Recent history has taught us that if the international community gives Bosnia a low-priority status or continues to placate the increasingly entrenched but divisive status quo, the signs are not promising.

In 1991 we were focused on the first Gulf war, only to recognise, belatedly, the bloody mess that the Balkans was descending into.

It would seem foolish to not see how Bosnia is a political priority. Its fragmented and divided nature at the heart of Europe means it could be a strategic priority for competing external forces.

During the wars of the 1990s, the Mujahidin established a more conservative Islamic foothold in Bosnia as the West prevaricated over aiding the Bosniaks.

It is now suspected that with unemployment rife, local Muslim women in rural areas are being paid by Saudi Arabians to cover their heads.

This is in a country where I remember Bosniaks celebrating Eid like Scots on Hogmanay.

Bosnia also has the highest youth unemployment in the world, which, according to the World Bank, stands at 67 per cent.

If ISIS wanted to target and recruit disenfranchised young people in Europe, then Bosnia appears an obvious target.

Meanwhile, the Russians remain the main allies of the Serbs. Last year, in fear of neighbouring Montenegro joining NATO, the Russians were accused of attempting to force a coup during Montenegrin elections.

Worryingly, Bosnia, in its fragile and fragmented state and with a large Bosnian Serb population, is even more susceptible to such destructive influences.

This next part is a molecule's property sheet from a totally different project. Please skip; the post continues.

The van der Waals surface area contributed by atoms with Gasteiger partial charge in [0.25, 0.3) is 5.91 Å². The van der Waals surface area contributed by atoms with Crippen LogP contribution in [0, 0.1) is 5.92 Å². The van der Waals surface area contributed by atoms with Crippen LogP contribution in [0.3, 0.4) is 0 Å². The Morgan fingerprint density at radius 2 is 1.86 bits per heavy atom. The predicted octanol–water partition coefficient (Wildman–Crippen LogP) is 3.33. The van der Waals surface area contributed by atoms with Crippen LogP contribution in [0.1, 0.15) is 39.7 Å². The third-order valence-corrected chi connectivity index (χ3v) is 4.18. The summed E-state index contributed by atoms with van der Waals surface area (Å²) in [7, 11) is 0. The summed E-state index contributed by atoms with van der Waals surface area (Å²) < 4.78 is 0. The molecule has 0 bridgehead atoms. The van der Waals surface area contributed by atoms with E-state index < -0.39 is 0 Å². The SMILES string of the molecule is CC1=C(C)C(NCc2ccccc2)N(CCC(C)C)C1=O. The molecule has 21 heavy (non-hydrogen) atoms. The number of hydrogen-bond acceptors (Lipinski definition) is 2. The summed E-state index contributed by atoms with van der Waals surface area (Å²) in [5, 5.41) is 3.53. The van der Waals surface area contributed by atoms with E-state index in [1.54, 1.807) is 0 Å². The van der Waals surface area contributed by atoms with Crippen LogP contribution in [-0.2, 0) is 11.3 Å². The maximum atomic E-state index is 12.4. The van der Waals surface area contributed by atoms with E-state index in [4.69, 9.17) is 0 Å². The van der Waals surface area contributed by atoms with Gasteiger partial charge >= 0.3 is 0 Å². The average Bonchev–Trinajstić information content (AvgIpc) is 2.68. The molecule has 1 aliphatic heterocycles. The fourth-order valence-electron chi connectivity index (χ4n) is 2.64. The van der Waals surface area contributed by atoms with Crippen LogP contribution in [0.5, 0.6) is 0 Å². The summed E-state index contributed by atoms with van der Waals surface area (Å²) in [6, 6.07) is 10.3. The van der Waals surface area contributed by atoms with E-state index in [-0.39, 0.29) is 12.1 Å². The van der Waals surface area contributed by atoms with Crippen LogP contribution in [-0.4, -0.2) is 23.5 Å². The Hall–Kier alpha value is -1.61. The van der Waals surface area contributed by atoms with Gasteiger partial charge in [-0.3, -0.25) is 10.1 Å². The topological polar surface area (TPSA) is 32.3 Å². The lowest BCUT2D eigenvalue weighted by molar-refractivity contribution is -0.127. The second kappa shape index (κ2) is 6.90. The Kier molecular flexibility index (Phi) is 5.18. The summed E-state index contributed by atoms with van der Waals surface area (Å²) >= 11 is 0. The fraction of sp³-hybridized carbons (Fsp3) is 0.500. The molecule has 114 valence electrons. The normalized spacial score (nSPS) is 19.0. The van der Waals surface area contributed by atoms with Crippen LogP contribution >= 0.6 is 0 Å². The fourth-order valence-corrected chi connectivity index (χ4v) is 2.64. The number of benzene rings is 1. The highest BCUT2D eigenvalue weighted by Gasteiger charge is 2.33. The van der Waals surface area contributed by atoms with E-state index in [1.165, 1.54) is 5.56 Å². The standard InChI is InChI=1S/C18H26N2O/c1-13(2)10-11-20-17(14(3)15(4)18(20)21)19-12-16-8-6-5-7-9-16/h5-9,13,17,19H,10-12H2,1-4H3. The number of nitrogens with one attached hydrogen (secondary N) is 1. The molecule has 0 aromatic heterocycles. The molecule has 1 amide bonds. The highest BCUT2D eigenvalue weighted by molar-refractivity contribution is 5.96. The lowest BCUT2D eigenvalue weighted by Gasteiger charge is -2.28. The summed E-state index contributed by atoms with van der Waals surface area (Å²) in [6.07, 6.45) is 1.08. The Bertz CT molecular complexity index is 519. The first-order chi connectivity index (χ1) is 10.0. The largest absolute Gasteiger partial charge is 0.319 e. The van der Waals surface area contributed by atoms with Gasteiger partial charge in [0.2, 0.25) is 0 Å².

It was heartening to hear from the ambassador that Britain is aiming to play a central role in driving change in Bosnia.

But the UK would need to scale-up its efforts significantly to appear anything but paltry when faced with the entrenched local reality.

There needs to be a bold vision and action, as the apparent ongoing appeasement of a divided and self-serving political status quo is not building sustainable peace.

Bosniaks need to know they matter. This will require strong leadership and positive international influence.

One of my Balkan friends told me: “Peace? We are just stuck in a 40-year cycle of war. War will come again.”

If we do not pay more heed to Bosnia, then within the next 18 years, we are at significant risk of unfathomably recreating the conditions for murderous violence like Srebrenica to reoccur.

Remember Srebrenica. We are meant to, so it can never happen again.

Please remember, I write this not to put you off Bosnia.

I love Bosnia and I go back to the unfashionable parts of former Yugoslavia most years with my young family.

You can visit, you can use your influence and political agency. Let’s show Bosnia she matters.